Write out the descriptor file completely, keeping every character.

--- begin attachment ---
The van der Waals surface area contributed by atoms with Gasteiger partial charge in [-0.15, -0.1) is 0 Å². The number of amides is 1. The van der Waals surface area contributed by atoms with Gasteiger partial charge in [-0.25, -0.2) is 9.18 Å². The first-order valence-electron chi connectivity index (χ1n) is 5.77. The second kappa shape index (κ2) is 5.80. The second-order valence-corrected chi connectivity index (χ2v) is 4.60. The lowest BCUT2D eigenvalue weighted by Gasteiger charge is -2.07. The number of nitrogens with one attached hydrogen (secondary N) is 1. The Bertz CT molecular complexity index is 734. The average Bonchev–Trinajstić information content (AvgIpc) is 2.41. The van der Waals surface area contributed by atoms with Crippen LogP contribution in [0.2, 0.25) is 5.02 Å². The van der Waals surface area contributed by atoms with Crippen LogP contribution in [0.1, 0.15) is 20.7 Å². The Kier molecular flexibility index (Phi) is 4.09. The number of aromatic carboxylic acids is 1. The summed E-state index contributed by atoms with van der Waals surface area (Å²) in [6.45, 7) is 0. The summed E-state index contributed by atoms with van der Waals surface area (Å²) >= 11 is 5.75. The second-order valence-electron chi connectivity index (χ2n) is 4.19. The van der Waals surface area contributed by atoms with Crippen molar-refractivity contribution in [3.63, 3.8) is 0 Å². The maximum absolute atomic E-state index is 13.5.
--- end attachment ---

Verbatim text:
The van der Waals surface area contributed by atoms with Gasteiger partial charge in [-0.15, -0.1) is 0 Å². The number of amides is 1. The van der Waals surface area contributed by atoms with Gasteiger partial charge in [-0.25, -0.2) is 9.18 Å². The first-order valence-electron chi connectivity index (χ1n) is 5.77. The second kappa shape index (κ2) is 5.80. The second-order valence-corrected chi connectivity index (χ2v) is 4.60. The lowest BCUT2D eigenvalue weighted by Gasteiger charge is -2.07. The number of nitrogens with one attached hydrogen (secondary N) is 1. The Bertz CT molecular complexity index is 734. The average Bonchev–Trinajstić information content (AvgIpc) is 2.41. The van der Waals surface area contributed by atoms with Crippen LogP contribution in [0.2, 0.25) is 5.02 Å². The van der Waals surface area contributed by atoms with Crippen LogP contribution in [0.1, 0.15) is 20.7 Å². The Kier molecular flexibility index (Phi) is 4.09. The number of aromatic carboxylic acids is 1. The summed E-state index contributed by atoms with van der Waals surface area (Å²) in [6.45, 7) is 0. The summed E-state index contributed by atoms with van der Waals surface area (Å²) >= 11 is 5.75. The second-order valence-electron chi connectivity index (χ2n) is 4.19. The van der Waals surface area contributed by atoms with Crippen molar-refractivity contribution in [3.63, 3.8) is 0 Å². The maximum absolute atomic E-state index is 13.5.